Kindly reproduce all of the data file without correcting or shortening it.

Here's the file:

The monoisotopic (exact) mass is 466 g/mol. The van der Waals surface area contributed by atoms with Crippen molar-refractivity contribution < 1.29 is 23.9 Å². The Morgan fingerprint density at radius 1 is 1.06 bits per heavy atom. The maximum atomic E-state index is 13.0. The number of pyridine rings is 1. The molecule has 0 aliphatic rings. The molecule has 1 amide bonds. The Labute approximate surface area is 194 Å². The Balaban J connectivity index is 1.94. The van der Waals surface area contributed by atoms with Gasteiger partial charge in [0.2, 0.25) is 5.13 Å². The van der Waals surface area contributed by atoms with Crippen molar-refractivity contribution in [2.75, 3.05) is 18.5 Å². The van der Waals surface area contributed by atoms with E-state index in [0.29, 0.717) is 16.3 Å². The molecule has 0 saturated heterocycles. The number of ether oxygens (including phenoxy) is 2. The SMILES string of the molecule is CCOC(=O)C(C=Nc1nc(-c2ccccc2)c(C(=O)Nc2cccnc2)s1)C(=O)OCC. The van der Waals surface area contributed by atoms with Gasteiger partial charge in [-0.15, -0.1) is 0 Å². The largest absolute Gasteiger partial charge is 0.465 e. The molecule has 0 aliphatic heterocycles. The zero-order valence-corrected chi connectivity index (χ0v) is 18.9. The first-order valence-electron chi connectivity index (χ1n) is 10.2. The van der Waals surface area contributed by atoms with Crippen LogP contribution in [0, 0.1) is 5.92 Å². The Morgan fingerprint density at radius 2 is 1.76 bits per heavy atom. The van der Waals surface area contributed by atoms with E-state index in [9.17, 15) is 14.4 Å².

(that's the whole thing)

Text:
The monoisotopic (exact) mass is 466 g/mol. The van der Waals surface area contributed by atoms with Crippen molar-refractivity contribution < 1.29 is 23.9 Å². The Morgan fingerprint density at radius 1 is 1.06 bits per heavy atom. The maximum atomic E-state index is 13.0. The number of pyridine rings is 1. The molecule has 0 aliphatic rings. The molecule has 1 amide bonds. The Labute approximate surface area is 194 Å². The Balaban J connectivity index is 1.94. The van der Waals surface area contributed by atoms with Gasteiger partial charge in [0.2, 0.25) is 5.13 Å². The van der Waals surface area contributed by atoms with Crippen molar-refractivity contribution in [2.75, 3.05) is 18.5 Å². The van der Waals surface area contributed by atoms with E-state index in [0.29, 0.717) is 16.3 Å². The molecule has 0 saturated heterocycles. The number of ether oxygens (including phenoxy) is 2. The SMILES string of the molecule is CCOC(=O)C(C=Nc1nc(-c2ccccc2)c(C(=O)Nc2cccnc2)s1)C(=O)OCC. The van der Waals surface area contributed by atoms with Gasteiger partial charge in [-0.15, -0.1) is 0 Å². The largest absolute Gasteiger partial charge is 0.465 e. The molecule has 0 aliphatic heterocycles. The zero-order valence-corrected chi connectivity index (χ0v) is 18.9. The first-order valence-electron chi connectivity index (χ1n) is 10.2. The van der Waals surface area contributed by atoms with Crippen LogP contribution in [0, 0.1) is 5.92 Å². The Morgan fingerprint density at radius 2 is 1.76 bits per heavy atom. The van der Waals surface area contributed by atoms with E-state index in [9.17, 15) is 14.4 Å².